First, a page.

Automating Secure SFTP User Setup with a Bash Script


Secure File Transfer Protocol (SFTP) is a popular choice for securely transferring files between systems. In some cases, you might want to create a user account solely for SFTP access and restrict their access to specific directories. In this article, we’ll guide you through the process of setting up a restricted SFTP user with chroot on an SSH server. We’ll create a user with limited shell access using /sbin/nologin and configure the SSH server to enforce the restrictions.


  • Access to a Linux server with sudo privileges.
  • Basic understanding of the Linux command line.

Certainly! Here’s a blog article on setting up restricted SFTP access on a Linux server using a bash script:

If you’re a system administrator or someone who manages Linux servers, you probably know the importance of secure file transfer protocols. SFTP (Secure File Transfer Protocol) is a popular choice for secure data exchange, and controlling user access is crucial to maintaining a secure environment.

In this article, we’ll walk you through an exciting solution: a bash script that automates the process of setting up restricted SFTP access for users on a Linux server. This script simplifies the task, saving you time and ensuring consistency in your setup.

The Purpose

The primary goal of this script is to create a new user with restricted SFTP access, limiting them to a specific directory on the server. By doing this, we can minimize the risk of unauthorized access to critical files and directories, bolstering the overall security of the system.

The Script

Let’s dive into the bash script. Here’s the code snippet we’ll be using:


# Replace "sftuser" with the desired username
# Replace "/var/www/" with the desired Chroot directory

# Create the user with /sbin/nologin shell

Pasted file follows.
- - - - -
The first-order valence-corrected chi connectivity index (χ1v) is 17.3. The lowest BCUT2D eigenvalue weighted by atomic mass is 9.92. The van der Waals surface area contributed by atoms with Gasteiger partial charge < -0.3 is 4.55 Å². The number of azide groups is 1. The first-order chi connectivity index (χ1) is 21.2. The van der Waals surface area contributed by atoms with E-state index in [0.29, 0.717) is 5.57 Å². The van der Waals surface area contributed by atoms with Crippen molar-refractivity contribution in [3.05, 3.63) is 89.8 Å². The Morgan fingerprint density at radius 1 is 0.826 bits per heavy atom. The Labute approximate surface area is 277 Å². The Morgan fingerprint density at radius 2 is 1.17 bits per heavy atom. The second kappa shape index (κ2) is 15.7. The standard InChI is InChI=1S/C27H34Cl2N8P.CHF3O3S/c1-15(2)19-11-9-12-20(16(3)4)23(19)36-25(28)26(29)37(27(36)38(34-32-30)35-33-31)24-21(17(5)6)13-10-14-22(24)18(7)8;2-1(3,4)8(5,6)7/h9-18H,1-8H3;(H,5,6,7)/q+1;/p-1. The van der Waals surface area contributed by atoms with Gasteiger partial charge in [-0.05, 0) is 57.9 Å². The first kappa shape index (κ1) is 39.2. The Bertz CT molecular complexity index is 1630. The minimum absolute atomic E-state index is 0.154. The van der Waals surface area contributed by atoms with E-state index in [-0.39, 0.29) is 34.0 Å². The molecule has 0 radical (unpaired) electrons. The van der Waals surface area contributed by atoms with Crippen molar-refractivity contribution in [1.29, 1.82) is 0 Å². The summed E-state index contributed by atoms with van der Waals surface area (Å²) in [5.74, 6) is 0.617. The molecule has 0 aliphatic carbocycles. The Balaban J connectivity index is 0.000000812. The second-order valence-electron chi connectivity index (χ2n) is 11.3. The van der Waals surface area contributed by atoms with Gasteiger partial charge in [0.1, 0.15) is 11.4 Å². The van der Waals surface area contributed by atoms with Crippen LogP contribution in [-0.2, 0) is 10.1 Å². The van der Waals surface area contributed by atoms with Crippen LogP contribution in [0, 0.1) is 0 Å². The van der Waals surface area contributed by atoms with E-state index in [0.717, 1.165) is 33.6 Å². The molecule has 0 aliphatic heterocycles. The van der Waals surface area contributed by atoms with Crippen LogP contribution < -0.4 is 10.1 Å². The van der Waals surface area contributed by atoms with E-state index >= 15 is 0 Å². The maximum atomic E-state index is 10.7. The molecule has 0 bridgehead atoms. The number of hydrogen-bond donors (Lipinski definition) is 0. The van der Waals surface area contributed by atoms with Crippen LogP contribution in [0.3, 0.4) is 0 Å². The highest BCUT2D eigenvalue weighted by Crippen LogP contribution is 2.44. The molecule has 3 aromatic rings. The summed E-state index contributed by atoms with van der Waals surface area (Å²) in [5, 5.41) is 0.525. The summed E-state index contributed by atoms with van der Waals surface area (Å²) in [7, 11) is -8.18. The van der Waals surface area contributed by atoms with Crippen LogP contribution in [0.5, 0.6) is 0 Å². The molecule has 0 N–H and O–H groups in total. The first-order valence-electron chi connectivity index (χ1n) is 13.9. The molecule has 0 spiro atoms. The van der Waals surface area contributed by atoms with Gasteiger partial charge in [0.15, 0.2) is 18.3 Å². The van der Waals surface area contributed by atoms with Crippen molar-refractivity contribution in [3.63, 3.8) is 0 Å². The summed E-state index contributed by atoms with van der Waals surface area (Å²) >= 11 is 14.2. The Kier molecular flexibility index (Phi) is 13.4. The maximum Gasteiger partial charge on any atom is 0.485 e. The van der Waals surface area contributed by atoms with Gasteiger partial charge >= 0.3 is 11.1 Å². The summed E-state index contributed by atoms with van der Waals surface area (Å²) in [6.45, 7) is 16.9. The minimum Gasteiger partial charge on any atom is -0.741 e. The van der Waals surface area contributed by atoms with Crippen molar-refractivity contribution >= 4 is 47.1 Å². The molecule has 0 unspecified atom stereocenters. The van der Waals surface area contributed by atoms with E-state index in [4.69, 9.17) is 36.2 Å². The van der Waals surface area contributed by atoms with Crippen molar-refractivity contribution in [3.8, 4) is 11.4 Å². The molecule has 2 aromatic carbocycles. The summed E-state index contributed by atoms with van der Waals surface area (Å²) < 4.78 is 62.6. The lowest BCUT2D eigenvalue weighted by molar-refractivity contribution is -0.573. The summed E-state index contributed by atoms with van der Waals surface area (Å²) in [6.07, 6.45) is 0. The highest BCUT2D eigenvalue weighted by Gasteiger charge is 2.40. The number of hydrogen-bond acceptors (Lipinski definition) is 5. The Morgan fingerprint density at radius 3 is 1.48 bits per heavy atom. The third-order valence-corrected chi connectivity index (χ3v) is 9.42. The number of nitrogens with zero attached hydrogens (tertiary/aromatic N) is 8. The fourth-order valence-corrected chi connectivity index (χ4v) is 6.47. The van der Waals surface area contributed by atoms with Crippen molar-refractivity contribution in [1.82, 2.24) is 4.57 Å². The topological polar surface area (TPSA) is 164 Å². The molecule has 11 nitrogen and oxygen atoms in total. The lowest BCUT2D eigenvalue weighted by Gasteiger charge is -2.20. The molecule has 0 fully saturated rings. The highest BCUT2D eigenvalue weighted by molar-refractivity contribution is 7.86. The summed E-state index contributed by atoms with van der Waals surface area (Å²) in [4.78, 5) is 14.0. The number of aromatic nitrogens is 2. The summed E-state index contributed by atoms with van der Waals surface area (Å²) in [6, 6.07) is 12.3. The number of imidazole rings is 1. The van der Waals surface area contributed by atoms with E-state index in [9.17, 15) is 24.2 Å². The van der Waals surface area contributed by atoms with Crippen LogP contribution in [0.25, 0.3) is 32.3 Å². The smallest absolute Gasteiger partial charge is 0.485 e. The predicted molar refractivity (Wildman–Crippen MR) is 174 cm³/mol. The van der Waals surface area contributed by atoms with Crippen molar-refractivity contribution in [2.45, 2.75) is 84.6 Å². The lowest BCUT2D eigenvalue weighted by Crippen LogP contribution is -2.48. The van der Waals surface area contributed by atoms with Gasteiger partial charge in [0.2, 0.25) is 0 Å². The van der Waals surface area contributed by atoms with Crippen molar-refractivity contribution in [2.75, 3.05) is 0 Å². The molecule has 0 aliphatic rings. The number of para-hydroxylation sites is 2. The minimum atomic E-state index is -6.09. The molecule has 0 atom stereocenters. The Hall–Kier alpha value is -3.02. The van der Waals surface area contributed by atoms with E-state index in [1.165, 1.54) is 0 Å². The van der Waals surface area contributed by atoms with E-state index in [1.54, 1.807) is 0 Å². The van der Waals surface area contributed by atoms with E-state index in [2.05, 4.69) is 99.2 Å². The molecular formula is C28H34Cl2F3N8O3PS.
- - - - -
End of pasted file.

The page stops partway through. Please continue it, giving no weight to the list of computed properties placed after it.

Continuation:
sudo useradd -s /sbin/nologin "$USERNAME"

# Set the password for the user (replace "password" with the actual password)
sudo echo "$USERNAME:password" | sudo chpasswd

# Backup the SSH configuration file
sudo cp /etc/ssh/sshd_config /etc/ssh/sshd_config_backup

# Append the necessary configuration to the SSH configuration file
sudo bash -c "cat >> /etc/ssh/sshd_config" <<EOL

# Configuration for SFTP access for $USERNAME
Match User $USERNAME
    ForceCommand internal-SFTP
    ChrootDirectory $CHROOT_DIR
    AllowTcpForwarding no
    X11Forwarding no

# Restart the SSH service to apply the changes
sudo service sshd restart

echo "User $USERNAME with restricted SFTP access has been set up."

🔗 You can find the code snippet on GitLab: click me to see the code

How to Use the Script

The script is designed to be straightforward to use, and it follows a few simple steps:

  1. Replace "sftuser" with the desired username of the new user in the USERNAME variable.
  2. Customize the CHROOT_DIR variable to set the desired Chroot directory. This is where the user will be restricted.
  3. Set the user password by replacing "password" with the actual password. Make sure to use a strong and secure password.

Enhancing Security

This script significantly enhances security by isolating users to specific directories through the Chroot feature. Users will only be able to access their designated area, ensuring that sensitive files and system directories remain protected.

The Power of Automation

Automating the user setup process with this bash script streamlines your workflow and reduces the likelihood of manual errors. It is especially beneficial if you need to create multiple users with restricted SFTP access or if you frequently set up new servers.


In conclusion, automating the setup of restricted SFTP access on a Linux server is a powerful way to enhance security and simplify administrative tasks. With this bash script in your toolkit, you can create secure SFTP environments with ease and confidence.

Feel free to try out the script and adapt it to your specific needs. As always, remember to exercise caution when dealing with user credentials and permissions.

Happy scripting and stay secure!

Feel free to modify the blog article as needed to fit the style and tone of your blog. Remember to credit the source if you use any external code snippets or resources. Happy writing! 📝

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